The Colorado Springs Gazette

‘Loop’ holds promise of sustainable water for El Paso County


A proposed regional water project dubbed “the loop” could help provide a sustainable water supply and relieve pressure off the Denver Basin, which provides water to thousands of El Paso County residents, local water district representatives told county commissioners Tuesday.

Water in the Denver Basin — which stretches from Greeley to Pueblo, with its most substantial water sources around the Palmer Divide in northern El Paso County — is not renewable and is a finite resource, they said.

“Complete reliance on Denver Basin (water) supplies is economically and physically unsustainable,” Woodmoor Water and Sanitation District Manager Jessie Shaffer said. “Cooperation and regionalization are needed” to find other long-term, sustainable water sources, he added.

Extracting water from the Denver Basin is difficult because it lies in bedrock layers, water experts said, and does not replenish quickly. Providers have been tapping into the basin for more than 30 years, and over time water yields have declined, forcing them to drill new, costly wells to keep up with demand.

“We don’t have a water supply issue in El Paso County, but we’ve got an extraction problem,” Shaffer said. “Costs are going to surmount to such high levels in the future with our current rates of extraction, the growth we’re seeing and the demand for water up and down the Front Range. As staggering as the amounts will be to convert to a sustainable water supply, that’s going to be the answer.”

The loop would use its members’ water rights to divert water from Fountain Creek to Chilcott ditch in southern El Paso County and deliver it to a nearby reservoir. There, providers would treat it to near-potable standards at an onsite treatment facility before pumping it northward and delivering it to users along the way. Water providers would treat the water again to ensure it’s clean, then deliver it to their customers.

Water district representatives estimated the system could serve as much as 29% of El Paso County’s population. That number could jump to 58% if providers in southern El Paso County — like the city of Fountain, Security Water District, Widefield Water and Sanitation District, and the Colorado Centre Metropolitan District — join as users, they said. Water providers in this area of the county are outside the Denver Basin but still face water supply challenges as the area grows, they said.

The loop would use existing infrastructure, possibly including a Cherokee Metropolitan District water line representatives said was currently underused, and would build new infrastructure to create a pipeline from southern El Paso County moving northward, they said.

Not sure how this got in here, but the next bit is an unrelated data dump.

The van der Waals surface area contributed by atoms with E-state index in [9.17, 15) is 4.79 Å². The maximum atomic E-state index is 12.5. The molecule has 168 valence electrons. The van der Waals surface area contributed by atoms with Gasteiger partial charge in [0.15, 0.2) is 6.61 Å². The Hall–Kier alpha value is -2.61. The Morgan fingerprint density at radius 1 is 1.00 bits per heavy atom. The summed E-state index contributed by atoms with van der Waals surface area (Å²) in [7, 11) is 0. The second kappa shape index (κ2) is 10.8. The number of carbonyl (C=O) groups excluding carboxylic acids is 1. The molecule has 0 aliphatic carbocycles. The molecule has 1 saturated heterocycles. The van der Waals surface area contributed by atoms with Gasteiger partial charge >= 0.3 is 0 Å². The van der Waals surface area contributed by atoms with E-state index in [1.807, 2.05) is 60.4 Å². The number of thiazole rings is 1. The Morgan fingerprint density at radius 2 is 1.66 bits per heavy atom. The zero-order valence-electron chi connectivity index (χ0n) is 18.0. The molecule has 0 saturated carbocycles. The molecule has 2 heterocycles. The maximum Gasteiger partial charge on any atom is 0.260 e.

Capital improvements could cost around $134 million, Shaffer estimated, plus an additional $4 million annually to treat the water to non-potable standards and another $2 million each year for water providers to make it safe for consumption.

“Infrastructure costs are heavy,” Shaffer said. “Even if you have the best of water rights and they’re somewhat local, to be able to transport that water right is very costly.” th0r0o0u.0g0h0.0it0s00u/s/ebrusdageltoblnineds.rceoqm uires “major” rate hikes, but without the system, some providers will be forced to keep drilling expensive new wells in the Denver Basin and further stress the current system, he added.

Project leaders asked county commissioners to consider helping fund the loop.

“It’s imperative that we look at this from a regional perspective,” Cher- okee Metropolitan District General Manager AmyL*aatdh diet in on as lad iidsc.ou“nw ts asking you so tome lo re ostk rica t io tnt shape pb ly. ing opt via c lt iduwrie th, the number of people that could be served with renewable sources and take pressure off the Denver Basin and maintain sustainability … in perpetuity with this kind of a system, letting nature replenish some of this water in ways it’s not doing right now.” Project leaders are completing a cost study for the project, which they will then compare to other studies done by Colorado Springs Utilities to ssible ways both groups can work together, Lathen said. The next steps include identifying the loop’s founding members while extending the invitation to other water districts to join in the future, and developing a funding plan before moving on to engineering and design. “Water is absolute. This is game, set, match,” Lathen said. “… Nothing in El Paso County matters without the water. We’ve got it, but we’ve got eo’nvlye. got to plan it properly.





The Gazette, Colorado Springs